According to market research firm Frost & Sullivan, more than 11,170 military platforms are expected to enter into service during the time period but will peak in 2018 as global renewal cycles are achieved across the military segment in most regions.
The Asia-Pacific and Central Asia regions, however, are expected to prove exceptions and will continue to order "significant" amounts of new aircraft.
"Transitioning economies from Central Asia, the Middle East, Latin America and Asia-Pacific continue increasing their fleet size and extending their industrial strength," market analysis firm Frost & Sullivan said in their report, "Global Helicopters Market Assessment."
"These regions are using the platforms renewal cycle as an opportunity to enhance their local industries and benefit from the latest Western technological developments and know-how. As a result, the next technological and demand hub, for military helicopters in particular, will progressively shift from the West to the East.
Two areas in the helicopter market are of particular interest, the company said. First is upgrades and retrofits. Second is the sale of advanced multimission helicopters that require fewer personnel to operate.
"Western military and civil end users are opting to finance life-extension program," it said, as customers seek to bridge a technological gap between current helicopter capabilities and those still under development.
"Upgrades and retrofits could be the way forward for the global helicopters market in the next 10 years," said Frost & Sullivan Aerospace and Defense Research Analyst Alix Leboulanger. "For instance, the Brazilian Fennec life-extension program and the CH-53K Super Stallion program in the United States have revealed promising results before scheduled deadlines, demonstrating the immense opportunities existing in the retrofit segment."
The sale of advanced multimission helicopters requiring fewer personnel is expected to rise but restructuring of military services and reductions in personnel need to be closely monitored industry since it implies fewer platforms to be sold or maintained.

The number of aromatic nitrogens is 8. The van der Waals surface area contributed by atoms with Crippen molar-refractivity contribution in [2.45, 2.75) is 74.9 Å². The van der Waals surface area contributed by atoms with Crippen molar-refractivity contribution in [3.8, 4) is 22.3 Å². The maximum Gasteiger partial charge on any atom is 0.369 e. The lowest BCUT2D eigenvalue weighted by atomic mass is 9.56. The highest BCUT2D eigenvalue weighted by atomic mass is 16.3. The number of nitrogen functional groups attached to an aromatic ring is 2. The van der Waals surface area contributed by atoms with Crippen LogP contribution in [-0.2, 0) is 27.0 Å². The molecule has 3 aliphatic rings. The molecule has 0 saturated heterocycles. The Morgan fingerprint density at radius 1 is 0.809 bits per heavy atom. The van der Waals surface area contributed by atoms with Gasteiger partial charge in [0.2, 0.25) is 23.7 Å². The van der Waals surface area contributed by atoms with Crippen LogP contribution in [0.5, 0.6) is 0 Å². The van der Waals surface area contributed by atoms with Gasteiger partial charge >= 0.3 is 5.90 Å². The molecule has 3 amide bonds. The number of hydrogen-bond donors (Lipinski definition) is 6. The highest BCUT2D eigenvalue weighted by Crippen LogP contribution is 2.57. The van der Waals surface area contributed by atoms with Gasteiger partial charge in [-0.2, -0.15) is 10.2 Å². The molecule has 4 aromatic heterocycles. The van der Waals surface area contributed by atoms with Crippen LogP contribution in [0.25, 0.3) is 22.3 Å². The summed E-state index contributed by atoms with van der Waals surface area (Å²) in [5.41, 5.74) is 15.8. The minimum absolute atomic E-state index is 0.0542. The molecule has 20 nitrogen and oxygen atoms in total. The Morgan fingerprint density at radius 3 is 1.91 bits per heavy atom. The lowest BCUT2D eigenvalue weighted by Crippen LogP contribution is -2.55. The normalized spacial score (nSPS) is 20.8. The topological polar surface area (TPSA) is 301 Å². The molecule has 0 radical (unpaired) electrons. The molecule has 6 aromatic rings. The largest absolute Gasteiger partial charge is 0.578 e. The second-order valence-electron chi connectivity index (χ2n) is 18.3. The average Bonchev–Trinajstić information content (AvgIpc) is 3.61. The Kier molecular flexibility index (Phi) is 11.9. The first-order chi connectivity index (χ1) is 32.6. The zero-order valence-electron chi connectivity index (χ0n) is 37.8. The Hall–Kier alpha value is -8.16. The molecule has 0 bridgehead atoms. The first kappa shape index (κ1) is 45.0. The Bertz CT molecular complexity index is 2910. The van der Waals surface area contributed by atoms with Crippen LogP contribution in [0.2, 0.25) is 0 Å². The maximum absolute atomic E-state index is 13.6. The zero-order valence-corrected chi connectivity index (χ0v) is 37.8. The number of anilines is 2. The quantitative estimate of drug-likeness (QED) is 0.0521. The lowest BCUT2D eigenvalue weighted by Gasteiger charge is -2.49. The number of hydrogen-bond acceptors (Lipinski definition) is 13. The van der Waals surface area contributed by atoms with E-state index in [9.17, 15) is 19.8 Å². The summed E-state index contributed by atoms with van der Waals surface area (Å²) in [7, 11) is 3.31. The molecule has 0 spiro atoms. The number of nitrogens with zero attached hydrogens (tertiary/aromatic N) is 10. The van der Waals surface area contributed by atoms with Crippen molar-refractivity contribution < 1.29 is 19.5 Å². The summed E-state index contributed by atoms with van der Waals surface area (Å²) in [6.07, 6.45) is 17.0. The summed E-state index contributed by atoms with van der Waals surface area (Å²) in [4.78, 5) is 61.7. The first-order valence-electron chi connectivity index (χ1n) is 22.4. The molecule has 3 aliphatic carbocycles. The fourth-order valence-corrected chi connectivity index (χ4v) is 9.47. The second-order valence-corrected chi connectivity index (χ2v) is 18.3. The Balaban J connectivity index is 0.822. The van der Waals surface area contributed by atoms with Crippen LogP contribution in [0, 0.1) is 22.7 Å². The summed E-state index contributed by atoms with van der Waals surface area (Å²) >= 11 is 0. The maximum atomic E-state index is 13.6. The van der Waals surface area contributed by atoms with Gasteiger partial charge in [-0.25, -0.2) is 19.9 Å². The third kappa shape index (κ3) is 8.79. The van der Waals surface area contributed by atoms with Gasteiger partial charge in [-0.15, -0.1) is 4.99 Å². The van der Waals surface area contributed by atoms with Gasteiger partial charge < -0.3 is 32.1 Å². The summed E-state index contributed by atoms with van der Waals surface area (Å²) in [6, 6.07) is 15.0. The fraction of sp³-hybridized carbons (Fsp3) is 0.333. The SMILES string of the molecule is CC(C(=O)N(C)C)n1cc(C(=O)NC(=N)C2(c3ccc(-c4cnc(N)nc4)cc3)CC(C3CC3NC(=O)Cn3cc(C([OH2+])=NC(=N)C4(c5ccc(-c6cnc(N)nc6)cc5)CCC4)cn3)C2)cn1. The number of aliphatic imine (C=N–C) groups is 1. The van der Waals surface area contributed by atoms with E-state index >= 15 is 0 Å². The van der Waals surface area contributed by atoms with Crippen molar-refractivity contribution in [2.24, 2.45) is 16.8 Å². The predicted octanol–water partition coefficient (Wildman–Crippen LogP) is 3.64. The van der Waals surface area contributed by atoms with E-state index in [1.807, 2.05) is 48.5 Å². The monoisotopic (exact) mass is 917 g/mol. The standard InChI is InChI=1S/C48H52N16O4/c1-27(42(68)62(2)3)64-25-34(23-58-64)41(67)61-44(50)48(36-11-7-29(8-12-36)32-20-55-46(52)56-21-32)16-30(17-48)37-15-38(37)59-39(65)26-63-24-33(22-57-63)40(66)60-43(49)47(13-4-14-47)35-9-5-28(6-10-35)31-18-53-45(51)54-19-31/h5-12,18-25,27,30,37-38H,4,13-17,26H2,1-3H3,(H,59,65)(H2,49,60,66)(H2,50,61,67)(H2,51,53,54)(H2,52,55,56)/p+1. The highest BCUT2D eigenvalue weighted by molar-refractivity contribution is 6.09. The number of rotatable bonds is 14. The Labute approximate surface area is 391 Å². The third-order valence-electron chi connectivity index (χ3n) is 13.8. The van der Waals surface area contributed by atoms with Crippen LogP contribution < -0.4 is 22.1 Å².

"Helicopter manufacturers must adapt either by raising platform unit prices based on advanced capabilities and net efficiency gain, and/or compete more aggressively in the civil segment to stay successful." Frost & Sullivan said.
Frost & Sullivan, in a recent and separate report also found that a 'one-size-fits-all' approach to reduce costs and enhance platform capabilities is driving the military, parapublic and commercial helicopter systems market.
Advances such as increasing platform speed range, flight control reliability, mission responsiveness rates, efficiency, and platform versatility -- coupled with decreasing fuel consumption and refueling frequency – are encouraging growth in the systems area.
Civilian customers using traditionally military equipment, such as night vision goggles, however, face a challenge of acquiring new, advanced systems and then integrating them with existing platforms, and the ensuing need to modify existing systems and provide additional training for pilots and personnel has deterred market investments from non-military end users.
"Regulations pose another obstacle to the military-civil convergence trend," Leboulanger said. "Dual-use certification for systems to be employed by both military and non-military end users is not yet in place due to growing embargoes and military export concerns.
"Civilian airspace regulations, such as weather minima or air traffic management, must be reviewed to enable non-military pilots to use advanced tools while maintaining high flight safety standards."